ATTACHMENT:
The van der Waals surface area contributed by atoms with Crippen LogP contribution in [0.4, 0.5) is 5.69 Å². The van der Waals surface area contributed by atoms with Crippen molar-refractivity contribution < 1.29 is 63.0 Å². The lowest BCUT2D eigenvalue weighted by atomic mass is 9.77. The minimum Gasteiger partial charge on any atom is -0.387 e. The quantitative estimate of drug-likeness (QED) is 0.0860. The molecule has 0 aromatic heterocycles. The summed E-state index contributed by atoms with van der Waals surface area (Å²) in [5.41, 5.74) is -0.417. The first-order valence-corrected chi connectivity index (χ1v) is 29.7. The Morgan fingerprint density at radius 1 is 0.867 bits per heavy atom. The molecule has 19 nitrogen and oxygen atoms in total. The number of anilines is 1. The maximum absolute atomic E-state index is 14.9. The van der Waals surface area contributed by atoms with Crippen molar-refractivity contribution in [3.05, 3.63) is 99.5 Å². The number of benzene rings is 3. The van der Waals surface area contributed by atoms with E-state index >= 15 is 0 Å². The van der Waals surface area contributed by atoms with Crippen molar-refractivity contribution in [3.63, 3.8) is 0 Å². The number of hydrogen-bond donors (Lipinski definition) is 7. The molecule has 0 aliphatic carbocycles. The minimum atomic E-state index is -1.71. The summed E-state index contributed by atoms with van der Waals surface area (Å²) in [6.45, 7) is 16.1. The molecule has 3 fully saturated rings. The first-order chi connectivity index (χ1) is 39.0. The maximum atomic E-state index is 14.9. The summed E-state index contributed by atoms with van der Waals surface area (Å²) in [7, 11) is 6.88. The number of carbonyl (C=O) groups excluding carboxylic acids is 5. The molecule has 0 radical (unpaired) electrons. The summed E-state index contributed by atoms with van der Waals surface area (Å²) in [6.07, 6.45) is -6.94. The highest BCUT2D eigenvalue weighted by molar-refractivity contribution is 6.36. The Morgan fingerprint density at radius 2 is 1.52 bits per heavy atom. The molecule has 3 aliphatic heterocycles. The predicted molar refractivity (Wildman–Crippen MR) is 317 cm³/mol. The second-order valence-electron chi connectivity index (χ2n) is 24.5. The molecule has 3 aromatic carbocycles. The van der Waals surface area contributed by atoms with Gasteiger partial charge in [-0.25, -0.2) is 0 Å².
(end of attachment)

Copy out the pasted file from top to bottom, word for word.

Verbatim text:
The van der Waals surface area contributed by atoms with Crippen LogP contribution in [0.4, 0.5) is 5.69 Å². The van der Waals surface area contributed by atoms with Crippen molar-refractivity contribution < 1.29 is 63.0 Å². The lowest BCUT2D eigenvalue weighted by atomic mass is 9.77. The minimum Gasteiger partial charge on any atom is -0.387 e. The quantitative estimate of drug-likeness (QED) is 0.0860. The molecule has 0 aromatic heterocycles. The summed E-state index contributed by atoms with van der Waals surface area (Å²) in [5.41, 5.74) is -0.417. The first-order valence-corrected chi connectivity index (χ1v) is 29.7. The Morgan fingerprint density at radius 1 is 0.867 bits per heavy atom. The molecule has 19 nitrogen and oxygen atoms in total. The number of anilines is 1. The maximum absolute atomic E-state index is 14.9. The van der Waals surface area contributed by atoms with Crippen molar-refractivity contribution in [3.05, 3.63) is 99.5 Å². The number of benzene rings is 3. The van der Waals surface area contributed by atoms with E-state index >= 15 is 0 Å². The van der Waals surface area contributed by atoms with Crippen molar-refractivity contribution in [3.63, 3.8) is 0 Å². The number of hydrogen-bond donors (Lipinski definition) is 7. The molecule has 0 aliphatic carbocycles. The minimum atomic E-state index is -1.71. The summed E-state index contributed by atoms with van der Waals surface area (Å²) in [6.45, 7) is 16.1. The molecule has 3 fully saturated rings. The first-order chi connectivity index (χ1) is 39.0. The maximum atomic E-state index is 14.9. The summed E-state index contributed by atoms with van der Waals surface area (Å²) in [7, 11) is 6.88. The number of carbonyl (C=O) groups excluding carboxylic acids is 5. The molecule has 0 radical (unpaired) electrons. The summed E-state index contributed by atoms with van der Waals surface area (Å²) in [6.07, 6.45) is -6.94. The highest BCUT2D eigenvalue weighted by molar-refractivity contribution is 6.36. The Morgan fingerprint density at radius 2 is 1.52 bits per heavy atom. The molecule has 3 aliphatic heterocycles. The predicted molar refractivity (Wildman–Crippen MR) is 317 cm³/mol. The second-order valence-electron chi connectivity index (χ2n) is 24.5. The molecule has 3 aromatic carbocycles. The van der Waals surface area contributed by atoms with Gasteiger partial charge in [-0.25, -0.2) is 0 Å².